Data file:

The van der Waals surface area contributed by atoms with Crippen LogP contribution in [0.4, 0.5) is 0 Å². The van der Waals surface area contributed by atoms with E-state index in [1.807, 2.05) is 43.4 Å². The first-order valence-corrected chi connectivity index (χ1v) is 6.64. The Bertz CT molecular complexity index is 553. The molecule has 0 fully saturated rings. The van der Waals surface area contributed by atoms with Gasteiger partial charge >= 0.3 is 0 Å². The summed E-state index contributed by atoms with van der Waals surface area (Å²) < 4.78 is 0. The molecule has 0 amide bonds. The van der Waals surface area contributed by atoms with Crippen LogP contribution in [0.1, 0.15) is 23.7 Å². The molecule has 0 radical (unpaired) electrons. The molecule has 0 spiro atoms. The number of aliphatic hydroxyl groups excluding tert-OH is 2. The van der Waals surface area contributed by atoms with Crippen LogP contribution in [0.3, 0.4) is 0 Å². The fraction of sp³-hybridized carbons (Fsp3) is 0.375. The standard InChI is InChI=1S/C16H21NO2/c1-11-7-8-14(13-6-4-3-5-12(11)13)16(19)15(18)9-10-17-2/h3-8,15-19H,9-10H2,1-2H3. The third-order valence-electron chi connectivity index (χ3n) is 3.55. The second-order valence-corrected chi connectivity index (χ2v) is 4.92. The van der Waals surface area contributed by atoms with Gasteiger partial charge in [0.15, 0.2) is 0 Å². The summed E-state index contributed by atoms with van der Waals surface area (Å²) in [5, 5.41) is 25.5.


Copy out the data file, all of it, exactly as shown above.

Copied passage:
The van der Waals surface area contributed by atoms with Crippen LogP contribution in [0.4, 0.5) is 0 Å². The van der Waals surface area contributed by atoms with E-state index in [1.807, 2.05) is 43.4 Å². The first-order valence-corrected chi connectivity index (χ1v) is 6.64. The Bertz CT molecular complexity index is 553. The molecule has 0 fully saturated rings. The van der Waals surface area contributed by atoms with Gasteiger partial charge >= 0.3 is 0 Å². The summed E-state index contributed by atoms with van der Waals surface area (Å²) < 4.78 is 0. The molecule has 0 amide bonds. The van der Waals surface area contributed by atoms with Crippen LogP contribution in [0.1, 0.15) is 23.7 Å². The molecule has 0 radical (unpaired) electrons. The molecule has 0 spiro atoms. The number of aliphatic hydroxyl groups excluding tert-OH is 2. The van der Waals surface area contributed by atoms with Crippen LogP contribution in [0.3, 0.4) is 0 Å². The fraction of sp³-hybridized carbons (Fsp3) is 0.375. The standard InChI is InChI=1S/C16H21NO2/c1-11-7-8-14(13-6-4-3-5-12(11)13)16(19)15(18)9-10-17-2/h3-8,15-19H,9-10H2,1-2H3. The third-order valence-electron chi connectivity index (χ3n) is 3.55. The second-order valence-corrected chi connectivity index (χ2v) is 4.92. The van der Waals surface area contributed by atoms with Gasteiger partial charge in [0.15, 0.2) is 0 Å². The summed E-state index contributed by atoms with van der Waals surface area (Å²) in [5, 5.41) is 25.5.